Then, because the hospital didn't have the facilities to care for me, I was driven by ambulance in the middle of the night to the children's hospital in Belfast.
After a day or two, a brain surgeon came in to see me. He sat down beside my bed. He said he had taken my files home the night before. He believed he had something to offer me that others couldn't offer.
Apparently, nobody else felt that they could take my case on because of the severity of what was wrong. I had only a 20% chance of survival. However, he said he would do the surgery.
Two nights before the operation, a man came in with the mitt of Padre Pio. My mummy and daddy had arranged for him to see me. I was lying in my bed and my family were around me. The man told me to lift my head up, as I was very weak at the time. I felt really tired and closed my eyes. Everyone then started saying the Rosary and prayed to Padre Pio to intercede for me.
While my eyes were still closed, I could feel this pressure at the top of my head. I wasn't sure what was causing it, but I thought it was the man pushing on my head. I didn't open my eyes, but I felt this pushing and pushing. There were tears coming out of my eyes and I felt a sensation coming over my body, right down to my stomach.
The whole thing lasted only about five minutes and then the man left. I said to mummy, "Why was that man pushing so hard against my head?" She said, "Charlene, he wasn't. He was with us at the bottom of the bed; there was no-one at the top of the bed."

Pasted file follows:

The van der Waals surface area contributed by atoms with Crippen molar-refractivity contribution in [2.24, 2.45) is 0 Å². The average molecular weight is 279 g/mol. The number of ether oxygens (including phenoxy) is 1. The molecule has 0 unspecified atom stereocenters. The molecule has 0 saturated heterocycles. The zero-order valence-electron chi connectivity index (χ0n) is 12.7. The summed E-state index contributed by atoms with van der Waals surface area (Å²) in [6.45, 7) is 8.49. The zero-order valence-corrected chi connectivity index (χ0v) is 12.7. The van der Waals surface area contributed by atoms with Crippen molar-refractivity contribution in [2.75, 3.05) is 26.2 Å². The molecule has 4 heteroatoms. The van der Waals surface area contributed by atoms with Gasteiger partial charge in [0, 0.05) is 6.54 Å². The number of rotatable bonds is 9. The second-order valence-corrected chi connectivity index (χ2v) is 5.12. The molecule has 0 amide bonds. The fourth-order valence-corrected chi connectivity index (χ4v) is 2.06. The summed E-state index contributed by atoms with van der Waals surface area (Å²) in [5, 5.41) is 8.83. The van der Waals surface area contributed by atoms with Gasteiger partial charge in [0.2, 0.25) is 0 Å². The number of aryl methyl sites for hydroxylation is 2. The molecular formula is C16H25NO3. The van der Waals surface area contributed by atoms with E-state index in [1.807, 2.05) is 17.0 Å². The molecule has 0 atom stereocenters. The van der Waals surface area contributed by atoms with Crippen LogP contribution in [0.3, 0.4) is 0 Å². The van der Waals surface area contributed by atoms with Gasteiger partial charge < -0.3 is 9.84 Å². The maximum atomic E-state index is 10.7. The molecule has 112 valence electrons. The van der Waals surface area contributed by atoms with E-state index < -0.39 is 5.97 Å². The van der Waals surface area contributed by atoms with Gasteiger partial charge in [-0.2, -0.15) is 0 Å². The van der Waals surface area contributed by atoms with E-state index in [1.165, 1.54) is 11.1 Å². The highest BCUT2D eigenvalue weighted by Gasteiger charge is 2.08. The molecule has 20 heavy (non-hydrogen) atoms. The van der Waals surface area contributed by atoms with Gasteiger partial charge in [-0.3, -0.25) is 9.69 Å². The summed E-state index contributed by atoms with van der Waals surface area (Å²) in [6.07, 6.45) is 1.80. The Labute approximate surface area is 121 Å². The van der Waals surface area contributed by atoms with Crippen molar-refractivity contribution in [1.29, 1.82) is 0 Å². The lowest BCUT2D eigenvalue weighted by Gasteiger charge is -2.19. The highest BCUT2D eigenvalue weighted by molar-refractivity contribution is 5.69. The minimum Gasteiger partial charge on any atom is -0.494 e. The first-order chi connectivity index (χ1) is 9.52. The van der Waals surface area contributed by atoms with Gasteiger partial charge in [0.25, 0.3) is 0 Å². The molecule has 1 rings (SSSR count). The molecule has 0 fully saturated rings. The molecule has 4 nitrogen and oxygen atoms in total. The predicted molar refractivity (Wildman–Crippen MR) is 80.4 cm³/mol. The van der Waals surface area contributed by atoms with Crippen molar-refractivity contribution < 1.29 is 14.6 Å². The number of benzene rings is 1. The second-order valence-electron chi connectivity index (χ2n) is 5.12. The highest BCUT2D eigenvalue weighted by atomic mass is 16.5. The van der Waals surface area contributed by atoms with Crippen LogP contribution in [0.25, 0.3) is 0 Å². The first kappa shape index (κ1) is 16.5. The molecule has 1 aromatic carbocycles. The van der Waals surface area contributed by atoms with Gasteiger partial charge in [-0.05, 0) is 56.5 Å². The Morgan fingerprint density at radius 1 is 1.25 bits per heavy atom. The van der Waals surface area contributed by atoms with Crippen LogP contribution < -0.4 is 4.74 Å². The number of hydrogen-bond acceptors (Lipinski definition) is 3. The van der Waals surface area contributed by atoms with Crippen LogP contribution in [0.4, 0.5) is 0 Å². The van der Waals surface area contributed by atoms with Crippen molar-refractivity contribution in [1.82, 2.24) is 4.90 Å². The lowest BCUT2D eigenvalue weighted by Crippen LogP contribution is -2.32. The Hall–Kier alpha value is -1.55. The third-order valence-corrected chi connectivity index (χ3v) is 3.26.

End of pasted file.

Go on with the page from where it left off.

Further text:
All we could think of was that the pressure I felt had something to do with Padre Pio.
Two days later, I had my operation. They had to open up my skull and the operation lasted eight-and-a-half hours. It was hard on me, but it was even harder on my family who didn't know what was going on.
We later heard that they had removed most of the tumour. Only a very small fraction was left behind. They then analysed what they had taken out and it was benign.
They first told my mummy and daddy that it was benign and it was they who told me. We were all so relieved. It also hadn't spread through my body.
They also told us that what was left of the tumour would never change. They said it would never get smaller, but it would either stay the same or, God forbid, it might grow. However, contrary to what they said, the tumour has actually shrunk over time.
The doctors were astounded at how well everything had gone. They couldn't believe it. From the first night I entered hospital, they thought I wouldn't survive. After the operation, I even got home early. They expected me to be in hospital for a month at least; however, I was home six days later. So I really believe what happened was a miracle.
I'm fine now and every day I wake up and I am so thankful. I also am devoted to Padre Pio. I have no doubt he interceded for me and looked after me. I believe I am here now because of the power of prayer and through his intercession. As a result, I love him dearly and regard him as a very good friend."